The second key technology for this project was next-generation mapping from BioNano Genomics that provided much longer-range information – up to several mega-bases in length – in terms of restriction patterns instead of sequence information. The genome maps assembled from NGMs can, by far, effectively replace the role of BAC clones in building the physical map.

The third key technology for this project was 10X Genomics GemCode linked reads used to generate large phased blocks. Template DNA molecules can be partitioned into small emulsions with reaction components and then bar-coded before Illumina HiSeq sequencing library preparation, so that the origin of each short read can be traced back to its source. This way, long template DNA sequence can be reconstructed using the barcodes belonging to the short reads. Again, recent upgrades to the Chromium of the system provide promising options—since with these upgrades, the genome can be covered more evenly.

The first successful generation of a phased reference genome for another ethnic group is envisioned as being a trigger for the future production of more reference-grade phased human genomes with an imminent application of high-throughput and single molecule sequencing technologies in precision genomic medicine.

Those assemblies will be crucial for practicing precision medicine globally, since direct comparison of the AK1 assembly with the reference genome reveals ethnic-specific structural variations that had previously remained undetected with conventional re-sequencing based approaches. This information could help society head towards an era of precision genomic medicine, in which healthcare will be tailored for the genetic makeup of each individual.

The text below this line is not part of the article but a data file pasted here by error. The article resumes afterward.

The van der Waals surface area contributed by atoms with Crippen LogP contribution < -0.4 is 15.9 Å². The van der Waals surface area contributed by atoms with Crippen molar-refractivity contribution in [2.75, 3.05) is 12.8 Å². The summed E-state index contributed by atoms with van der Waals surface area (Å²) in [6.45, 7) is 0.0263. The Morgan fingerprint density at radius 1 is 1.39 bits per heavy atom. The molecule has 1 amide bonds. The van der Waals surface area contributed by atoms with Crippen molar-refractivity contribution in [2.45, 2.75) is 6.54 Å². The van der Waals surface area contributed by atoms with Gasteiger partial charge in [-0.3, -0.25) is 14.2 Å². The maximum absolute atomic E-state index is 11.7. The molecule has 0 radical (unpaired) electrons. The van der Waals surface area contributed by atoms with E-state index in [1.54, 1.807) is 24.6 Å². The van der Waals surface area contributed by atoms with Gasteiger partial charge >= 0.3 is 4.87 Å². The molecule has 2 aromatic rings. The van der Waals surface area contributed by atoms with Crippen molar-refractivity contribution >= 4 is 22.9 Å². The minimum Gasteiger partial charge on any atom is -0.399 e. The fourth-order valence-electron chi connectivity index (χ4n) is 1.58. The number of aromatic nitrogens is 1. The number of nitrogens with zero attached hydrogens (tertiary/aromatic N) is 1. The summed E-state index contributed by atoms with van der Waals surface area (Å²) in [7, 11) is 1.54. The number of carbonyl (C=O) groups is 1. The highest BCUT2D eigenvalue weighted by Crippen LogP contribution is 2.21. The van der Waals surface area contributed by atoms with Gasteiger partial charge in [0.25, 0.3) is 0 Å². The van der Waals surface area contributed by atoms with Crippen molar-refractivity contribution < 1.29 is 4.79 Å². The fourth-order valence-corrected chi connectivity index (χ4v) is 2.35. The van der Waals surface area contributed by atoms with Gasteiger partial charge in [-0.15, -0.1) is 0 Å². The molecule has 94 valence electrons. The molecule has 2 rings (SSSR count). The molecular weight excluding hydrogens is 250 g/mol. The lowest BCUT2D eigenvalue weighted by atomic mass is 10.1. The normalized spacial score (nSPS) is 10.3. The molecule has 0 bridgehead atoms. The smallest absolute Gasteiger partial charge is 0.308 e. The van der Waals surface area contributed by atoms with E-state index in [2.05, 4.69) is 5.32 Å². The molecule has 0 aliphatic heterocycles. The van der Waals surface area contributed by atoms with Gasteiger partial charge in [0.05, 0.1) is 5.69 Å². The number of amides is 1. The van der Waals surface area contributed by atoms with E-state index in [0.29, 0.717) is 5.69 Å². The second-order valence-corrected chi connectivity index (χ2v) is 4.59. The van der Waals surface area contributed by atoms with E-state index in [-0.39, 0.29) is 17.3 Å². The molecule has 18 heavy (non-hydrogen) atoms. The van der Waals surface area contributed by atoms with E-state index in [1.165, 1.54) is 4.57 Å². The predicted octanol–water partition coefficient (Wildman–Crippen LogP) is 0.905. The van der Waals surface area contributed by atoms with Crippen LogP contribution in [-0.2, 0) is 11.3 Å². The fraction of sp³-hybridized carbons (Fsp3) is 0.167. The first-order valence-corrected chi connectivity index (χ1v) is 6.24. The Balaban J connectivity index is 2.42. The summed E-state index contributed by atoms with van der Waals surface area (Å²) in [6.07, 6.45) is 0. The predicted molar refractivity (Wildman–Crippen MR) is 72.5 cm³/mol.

Although many people have had their genomes sequenced with high-throughput sequencing technologies so far, the interpretations of such genomic information heavily rely on mapping of the sequenced reads onto the reference genome, using bioinformatics tools such as BWA and Bowtie. Therefore, integrated mapping results for multiple reference genomes would be much more powerfully informative for precision genomic medicine.

On the other hand, this AK1 assembly could be used as reference material as is NA12878 maintained by GIAB (Genome in a bottle) consortium led by NIST, since the AK1 cell line is available with high-quality assembly and raw sequencing read data sets produced from different platforms, which will help development of better experimental and computational tools for genomic analysis.

ACKNOWLEDGEMENTS

In thanks for their constructive discussions, I would like to thank all those members of Macrogen Bioinformatics and Genome Institutes who contributed to this study.

ABBREVIATIONS
AK1: Altaic Korean One
BAC: Bacterial Artificial Chromosome
NGM: Next-Generation Map
NIST: National Institute of Standards and Technologies
PacBio: Pacific Biosciences
SMRT: Single Molecule Real Time